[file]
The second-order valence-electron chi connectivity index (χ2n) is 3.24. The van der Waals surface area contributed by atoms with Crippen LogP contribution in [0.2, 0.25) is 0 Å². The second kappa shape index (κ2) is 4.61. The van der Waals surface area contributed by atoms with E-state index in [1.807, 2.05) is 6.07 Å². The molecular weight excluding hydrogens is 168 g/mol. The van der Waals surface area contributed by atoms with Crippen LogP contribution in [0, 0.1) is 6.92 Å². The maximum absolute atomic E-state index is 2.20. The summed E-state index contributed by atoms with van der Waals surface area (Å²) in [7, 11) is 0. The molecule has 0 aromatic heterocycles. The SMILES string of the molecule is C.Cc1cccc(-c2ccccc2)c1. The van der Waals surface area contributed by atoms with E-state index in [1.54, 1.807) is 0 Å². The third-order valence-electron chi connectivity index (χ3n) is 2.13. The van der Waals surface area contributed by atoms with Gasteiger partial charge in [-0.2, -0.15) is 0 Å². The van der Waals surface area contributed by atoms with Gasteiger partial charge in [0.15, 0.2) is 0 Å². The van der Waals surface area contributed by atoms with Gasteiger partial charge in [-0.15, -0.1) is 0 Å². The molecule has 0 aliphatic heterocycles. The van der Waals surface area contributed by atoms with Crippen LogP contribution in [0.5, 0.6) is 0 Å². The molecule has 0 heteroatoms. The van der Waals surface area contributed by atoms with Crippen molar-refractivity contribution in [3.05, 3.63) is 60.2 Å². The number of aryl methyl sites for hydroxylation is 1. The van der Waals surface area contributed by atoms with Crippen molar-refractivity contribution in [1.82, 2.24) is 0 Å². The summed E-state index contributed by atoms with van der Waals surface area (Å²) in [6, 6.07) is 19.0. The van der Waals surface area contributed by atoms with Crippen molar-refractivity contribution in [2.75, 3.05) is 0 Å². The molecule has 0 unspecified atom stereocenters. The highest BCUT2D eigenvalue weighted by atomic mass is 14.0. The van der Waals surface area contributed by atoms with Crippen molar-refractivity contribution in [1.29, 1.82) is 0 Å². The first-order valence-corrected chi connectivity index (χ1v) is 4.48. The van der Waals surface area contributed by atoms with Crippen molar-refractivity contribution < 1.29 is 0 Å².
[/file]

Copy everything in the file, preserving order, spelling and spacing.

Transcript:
The second-order valence-electron chi connectivity index (χ2n) is 3.24. The van der Waals surface area contributed by atoms with Crippen LogP contribution in [0.2, 0.25) is 0 Å². The second kappa shape index (κ2) is 4.61. The van der Waals surface area contributed by atoms with E-state index in [1.807, 2.05) is 6.07 Å². The molecular weight excluding hydrogens is 168 g/mol. The van der Waals surface area contributed by atoms with Crippen LogP contribution in [0, 0.1) is 6.92 Å². The maximum absolute atomic E-state index is 2.20. The summed E-state index contributed by atoms with van der Waals surface area (Å²) in [7, 11) is 0. The molecule has 0 aromatic heterocycles. The SMILES string of the molecule is C.Cc1cccc(-c2ccccc2)c1. The van der Waals surface area contributed by atoms with E-state index in [1.54, 1.807) is 0 Å². The third-order valence-electron chi connectivity index (χ3n) is 2.13. The van der Waals surface area contributed by atoms with Gasteiger partial charge in [-0.2, -0.15) is 0 Å². The van der Waals surface area contributed by atoms with Gasteiger partial charge in [0.15, 0.2) is 0 Å². The van der Waals surface area contributed by atoms with Gasteiger partial charge in [-0.15, -0.1) is 0 Å². The molecule has 0 aliphatic heterocycles. The van der Waals surface area contributed by atoms with Crippen LogP contribution in [0.5, 0.6) is 0 Å². The molecule has 0 heteroatoms. The van der Waals surface area contributed by atoms with Crippen molar-refractivity contribution in [3.05, 3.63) is 60.2 Å². The number of aryl methyl sites for hydroxylation is 1. The van der Waals surface area contributed by atoms with Crippen molar-refractivity contribution in [1.82, 2.24) is 0 Å². The summed E-state index contributed by atoms with van der Waals surface area (Å²) in [6, 6.07) is 19.0. The van der Waals surface area contributed by atoms with Crippen molar-refractivity contribution in [2.75, 3.05) is 0 Å². The molecule has 0 unspecified atom stereocenters. The highest BCUT2D eigenvalue weighted by atomic mass is 14.0. The van der Waals surface area contributed by atoms with Crippen molar-refractivity contribution in [1.29, 1.82) is 0 Å². The first-order valence-corrected chi connectivity index (χ1v) is 4.48. The van der Waals surface area contributed by atoms with Crippen molar-refractivity contribution < 1.29 is 0 Å².